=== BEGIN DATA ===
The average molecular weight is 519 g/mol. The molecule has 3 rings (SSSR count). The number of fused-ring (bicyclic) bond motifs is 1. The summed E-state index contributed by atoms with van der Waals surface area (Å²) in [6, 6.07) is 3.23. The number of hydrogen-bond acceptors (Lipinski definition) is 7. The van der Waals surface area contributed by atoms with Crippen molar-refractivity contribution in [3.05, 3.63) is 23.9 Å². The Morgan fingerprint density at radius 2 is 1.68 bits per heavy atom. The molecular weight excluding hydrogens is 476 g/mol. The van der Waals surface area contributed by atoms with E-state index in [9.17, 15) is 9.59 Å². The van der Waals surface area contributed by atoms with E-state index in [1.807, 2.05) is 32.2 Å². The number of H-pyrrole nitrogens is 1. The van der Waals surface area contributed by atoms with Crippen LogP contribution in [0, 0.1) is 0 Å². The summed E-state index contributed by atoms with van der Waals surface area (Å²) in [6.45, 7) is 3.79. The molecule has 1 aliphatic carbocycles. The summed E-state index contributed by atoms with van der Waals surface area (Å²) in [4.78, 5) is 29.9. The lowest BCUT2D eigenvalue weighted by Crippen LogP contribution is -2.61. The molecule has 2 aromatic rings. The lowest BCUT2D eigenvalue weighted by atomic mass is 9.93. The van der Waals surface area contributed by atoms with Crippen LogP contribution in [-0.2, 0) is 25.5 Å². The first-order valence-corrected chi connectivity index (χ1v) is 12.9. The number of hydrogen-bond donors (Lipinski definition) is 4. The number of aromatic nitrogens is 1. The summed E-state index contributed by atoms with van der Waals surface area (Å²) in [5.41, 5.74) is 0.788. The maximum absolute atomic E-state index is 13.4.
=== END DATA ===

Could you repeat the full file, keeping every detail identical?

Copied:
The average molecular weight is 519 g/mol. The molecule has 3 rings (SSSR count). The number of fused-ring (bicyclic) bond motifs is 1. The summed E-state index contributed by atoms with van der Waals surface area (Å²) in [6, 6.07) is 3.23. The number of hydrogen-bond acceptors (Lipinski definition) is 7. The van der Waals surface area contributed by atoms with Crippen molar-refractivity contribution in [3.05, 3.63) is 23.9 Å². The Morgan fingerprint density at radius 2 is 1.68 bits per heavy atom. The molecular weight excluding hydrogens is 476 g/mol. The van der Waals surface area contributed by atoms with E-state index in [9.17, 15) is 9.59 Å². The van der Waals surface area contributed by atoms with E-state index in [1.807, 2.05) is 32.2 Å². The number of H-pyrrole nitrogens is 1. The van der Waals surface area contributed by atoms with Crippen LogP contribution in [0, 0.1) is 0 Å². The summed E-state index contributed by atoms with van der Waals surface area (Å²) in [6.45, 7) is 3.79. The molecule has 1 aliphatic carbocycles. The summed E-state index contributed by atoms with van der Waals surface area (Å²) in [4.78, 5) is 29.9. The lowest BCUT2D eigenvalue weighted by Crippen LogP contribution is -2.61. The molecule has 2 aromatic rings. The lowest BCUT2D eigenvalue weighted by atomic mass is 9.93. The van der Waals surface area contributed by atoms with Crippen LogP contribution in [-0.2, 0) is 25.5 Å². The first-order valence-corrected chi connectivity index (χ1v) is 12.9. The number of hydrogen-bond donors (Lipinski definition) is 4. The number of aromatic nitrogens is 1. The summed E-state index contributed by atoms with van der Waals surface area (Å²) in [5.41, 5.74) is 0.788. The maximum absolute atomic E-state index is 13.4.